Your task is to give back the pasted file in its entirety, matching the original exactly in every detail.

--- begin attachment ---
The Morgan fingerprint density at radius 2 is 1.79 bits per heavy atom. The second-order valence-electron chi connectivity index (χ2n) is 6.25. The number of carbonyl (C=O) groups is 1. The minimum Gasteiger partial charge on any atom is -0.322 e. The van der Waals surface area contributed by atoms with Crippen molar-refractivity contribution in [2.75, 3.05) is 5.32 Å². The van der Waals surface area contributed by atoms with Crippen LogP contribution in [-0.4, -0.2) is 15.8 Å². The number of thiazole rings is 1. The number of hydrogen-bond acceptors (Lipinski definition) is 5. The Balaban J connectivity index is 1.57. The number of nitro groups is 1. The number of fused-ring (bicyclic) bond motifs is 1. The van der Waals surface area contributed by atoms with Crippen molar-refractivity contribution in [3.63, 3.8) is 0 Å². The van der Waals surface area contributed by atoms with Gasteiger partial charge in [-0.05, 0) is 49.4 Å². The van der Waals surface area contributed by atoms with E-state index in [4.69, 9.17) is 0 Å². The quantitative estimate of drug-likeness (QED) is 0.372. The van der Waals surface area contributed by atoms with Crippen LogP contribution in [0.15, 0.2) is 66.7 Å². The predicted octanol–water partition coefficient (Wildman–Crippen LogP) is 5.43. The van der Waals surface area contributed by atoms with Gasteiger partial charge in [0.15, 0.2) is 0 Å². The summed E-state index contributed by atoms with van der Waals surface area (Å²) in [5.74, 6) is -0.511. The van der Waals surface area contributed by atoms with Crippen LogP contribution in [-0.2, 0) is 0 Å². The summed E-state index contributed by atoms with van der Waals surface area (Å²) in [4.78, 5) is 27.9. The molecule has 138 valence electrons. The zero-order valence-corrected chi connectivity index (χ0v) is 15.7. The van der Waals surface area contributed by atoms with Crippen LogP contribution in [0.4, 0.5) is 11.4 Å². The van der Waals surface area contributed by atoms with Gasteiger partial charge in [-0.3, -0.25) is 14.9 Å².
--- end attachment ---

The Morgan fingerprint density at radius 2 is 1.79 bits per heavy atom. The second-order valence-electron chi connectivity index (χ2n) is 6.25. The number of carbonyl (C=O) groups is 1. The minimum Gasteiger partial charge on any atom is -0.322 e. The van der Waals surface area contributed by atoms with Crippen molar-refractivity contribution in [2.75, 3.05) is 5.32 Å². The van der Waals surface area contributed by atoms with Crippen LogP contribution in [-0.4, -0.2) is 15.8 Å². The number of thiazole rings is 1. The number of hydrogen-bond acceptors (Lipinski definition) is 5. The Balaban J connectivity index is 1.57. The number of nitro groups is 1. The number of fused-ring (bicyclic) bond motifs is 1. The van der Waals surface area contributed by atoms with Crippen molar-refractivity contribution in [3.63, 3.8) is 0 Å². The van der Waals surface area contributed by atoms with Gasteiger partial charge in [-0.05, 0) is 49.4 Å². The van der Waals surface area contributed by atoms with E-state index in [4.69, 9.17) is 0 Å². The quantitative estimate of drug-likeness (QED) is 0.372. The van der Waals surface area contributed by atoms with Crippen LogP contribution in [0.15, 0.2) is 66.7 Å². The predicted octanol–water partition coefficient (Wildman–Crippen LogP) is 5.43. The van der Waals surface area contributed by atoms with Gasteiger partial charge in [0.15, 0.2) is 0 Å². The summed E-state index contributed by atoms with van der Waals surface area (Å²) in [5.74, 6) is -0.511. The van der Waals surface area contributed by atoms with Crippen LogP contribution in [-0.2, 0) is 0 Å². The summed E-state index contributed by atoms with van der Waals surface area (Å²) in [4.78, 5) is 27.9. The molecule has 138 valence electrons. The zero-order valence-corrected chi connectivity index (χ0v) is 15.7. The van der Waals surface area contributed by atoms with Crippen LogP contribution in [0.4, 0.5) is 11.4 Å². The van der Waals surface area contributed by atoms with Gasteiger partial charge in [-0.3, -0.25) is 14.9 Å².